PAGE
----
00 { 48-Byte Prgm }

01>LBL "P"

02 RCL- ST Y

03 X<>Y

04 RCL+ ST L

05 /

06 LASTX

07 PI

08 *

09 X<>Y

10 X^2

11 STO ST Z

12 4

13 +

14 RCL* ST Z

15 RCL* ST Z

16 -3

17 *

18 256

19 /

20 R^

21 4

22 /

23 1

24 -

25 1/X

26 -

27 *

28 .END.

Exact formula:

p = 4*a*E(1-b^2/a^2)

where

E(x) is the complete elliptic integral of the second kind

a is the semi-major axis and

b is the semi-minor axis

Example:

a = 2, b = 1

p = 4*2*E(3/4) = 9.68844822054767619842850319639...

http://www.wolframalpha.com/input/?i=4*2*E%281-1%2F4%29
Approximate formula:

p ~ pi*(a + b)*(4/(4-h) - 3/256*h^2*(4 + h))

where

h = ((a - b)/(a + b))^2

The approximate formula is a rework of the Infinite Series 2 in this reference, whose terms are a subset of the infinite series SUM(k=0,inf,(h/4)^k), which converges to 4/(4-h). The resulting expression is

4/(4-h) - 3/64*h^2 - 3/256*h^3 - 39/16384*h^4 - 15/65536*h^5 + 185/1048576*h^6 ...

This was done by hand and haven't been doublechecked. Anyway, the approximation formula above uses only terms up to h^3. The percent error ranges from 0% (circle) to about 0.1% in the worst case (two coincidental lines).

+-----+-----+---------------+---------------+

| a | b | approximate | exact |

+-----+-----+---------------+---------------+

| 1 | 0 | 4.00471251023 | 4.00000000000 |

| 2 | 1 | 9.68845167284 | 9.68844822055 |

| 3 | 2 | 15.8654396854 | 15.8654395893 |

| 4 | 3 | 22.1034921699 | 22.1034921607 |

| 5 | 4 | 28.3616678905 | 28.3616678890 |

| 5 | 5 | 31.4159265359 | 31.4159265359 |

+-----+-----+---------------+---------------+

Thanks Eduardo Duenez for his recent post below.

_{Edited to fix a typo per Ernie's observation below}

_{Edited again to correct an error in the parameter of the elliptic function per Eduardo's observatin below}

*Edited: 24 May 2013, 4:44 p.m. after one or more responses were posted*

Problem is numerical integration is rather slow to full accuracy on the HP-42S, but I'll check this later.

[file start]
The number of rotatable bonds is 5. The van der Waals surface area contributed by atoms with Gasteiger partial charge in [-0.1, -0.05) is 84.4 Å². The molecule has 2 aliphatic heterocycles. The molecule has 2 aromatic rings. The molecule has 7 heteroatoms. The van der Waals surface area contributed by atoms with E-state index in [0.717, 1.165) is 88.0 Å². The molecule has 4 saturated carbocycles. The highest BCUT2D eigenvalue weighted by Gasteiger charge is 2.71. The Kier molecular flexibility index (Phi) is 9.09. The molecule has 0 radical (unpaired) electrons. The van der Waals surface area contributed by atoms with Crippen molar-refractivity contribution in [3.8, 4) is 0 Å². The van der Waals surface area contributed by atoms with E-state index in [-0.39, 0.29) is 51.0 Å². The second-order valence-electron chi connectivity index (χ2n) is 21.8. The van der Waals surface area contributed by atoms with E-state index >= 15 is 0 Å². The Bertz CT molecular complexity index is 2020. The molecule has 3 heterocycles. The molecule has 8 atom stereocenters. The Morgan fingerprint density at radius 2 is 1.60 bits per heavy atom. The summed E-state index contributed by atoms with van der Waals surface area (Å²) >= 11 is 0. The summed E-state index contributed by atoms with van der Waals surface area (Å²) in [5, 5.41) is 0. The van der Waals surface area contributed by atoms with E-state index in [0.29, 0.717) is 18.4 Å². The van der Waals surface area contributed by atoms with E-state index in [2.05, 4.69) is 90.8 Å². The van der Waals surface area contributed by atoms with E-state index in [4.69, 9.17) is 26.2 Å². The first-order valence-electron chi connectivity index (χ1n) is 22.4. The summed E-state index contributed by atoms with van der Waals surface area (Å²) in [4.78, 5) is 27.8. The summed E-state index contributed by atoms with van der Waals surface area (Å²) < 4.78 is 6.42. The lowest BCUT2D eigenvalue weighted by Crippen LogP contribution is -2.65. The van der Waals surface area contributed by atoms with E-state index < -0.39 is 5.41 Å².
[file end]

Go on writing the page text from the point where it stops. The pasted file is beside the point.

Quote:

BTW quoted "exact" answer for a=3,b=2 should be 15.8654395893 not 15.8654396893

Fixed, thanks!

Quote:

I don't have an HP-42S, but you may be able to improve on this by computing the line integral from 0 to pi/2 using the numeric integrator on the 42S
p = 4 * a * integral(sqrt(1-(a*a-b*b)/(a*a)*sin^2(t), t, 0, pi/2)

The drawback is a somewhat long running time, but that's an option.

Regards,

Gerson.

00 { 41-Byte Prgm }

01>LBL "E2"

02 MVAR "A"

03 MVAR "B"

04 MVAR "T"

05 4

06 RCL* "A"

07 1

08 1

09 RCL "B"

10 RCL/ "A"

11 X^2

12 -

13 RCL "T"

14 SIN

15 X^2

16 *

17 -

18 SQRT

19 *

20 .END.

LLIM = 0

ULIM = 1.5707963268 (pi/2)

ACC = 0.0000000010

+-----+-----+---------------+------+

| a | b | integral | t(s) |

+-----+-----+---------------+------+

| 1 | 0 | 3.99999999999 | 44.9 |

| 2 | 1 | 9.68844822056 | 45.6 |

| 3 | 2 | 15.8654395893 | 46.2 |

| 4 | 3 | 22.1034921608 | 45.7 |

| 5 | 4 | 28.3616678889 | 45.8 |

| 5 | 5 | 31.4159265360 | 2.9 |

+-----+-----+---------------+------+

Hi. Good stuff!

Here's another way i found a while back, using a variation of arithmetic and geometric means. The iteration is fairly rapid and small to code.

This program is in C, but i hope you can see the method:

#include <math.h>

#include <stdio.h>
double agm2(double b)

{

double s = (1 + b*b)/2;

double a = 1;

double t = 1;

for (;;)

{

double a1 = (a + b)/2;

if (a == a1) break;

double c = (a - b)/2;

b = sqrt(a*b);

a = a1;

s = s - t*c*c;

t = t * 2;

}

return s/a;

}

#define _PI 3.141592653589793238462643

double ellipse(double a, double b)

{

// perimeter of an ellipse

// a semi-major axis

// b semi-minor axis

// e = eccentricity = sqrt(1-(b/a)^2)

// p = 4*a*E(e)

// use AGM variant

return 2*_PI*a*agm2(b/a);

}

Quote:

Exact formula:

p = 4*a*E((a + b)/(a + b*(b + 1)))

where

E(x) is the complete elliptic integral of the second kind

a is the semi-major axis and

b is the semi-minor axis

The above is not the correct relation between the complete elliptic integral E(x) and the perimeter p(a,b) of the ellipse. The argument "x" (usually denoted k, "the modulus") of E(k) is dimensionless, whereas (a+b)/(a+b(b+1)) is not. The correct relation is

p(a,b) = 4*a*E(c/a)

where a is the major semiaxis and

c = sqrt(a^2-b^2)

is the focal semidistance (so c/a is the eccentricity of the ellipse). Note that c/a is dimensionless.

Eduardo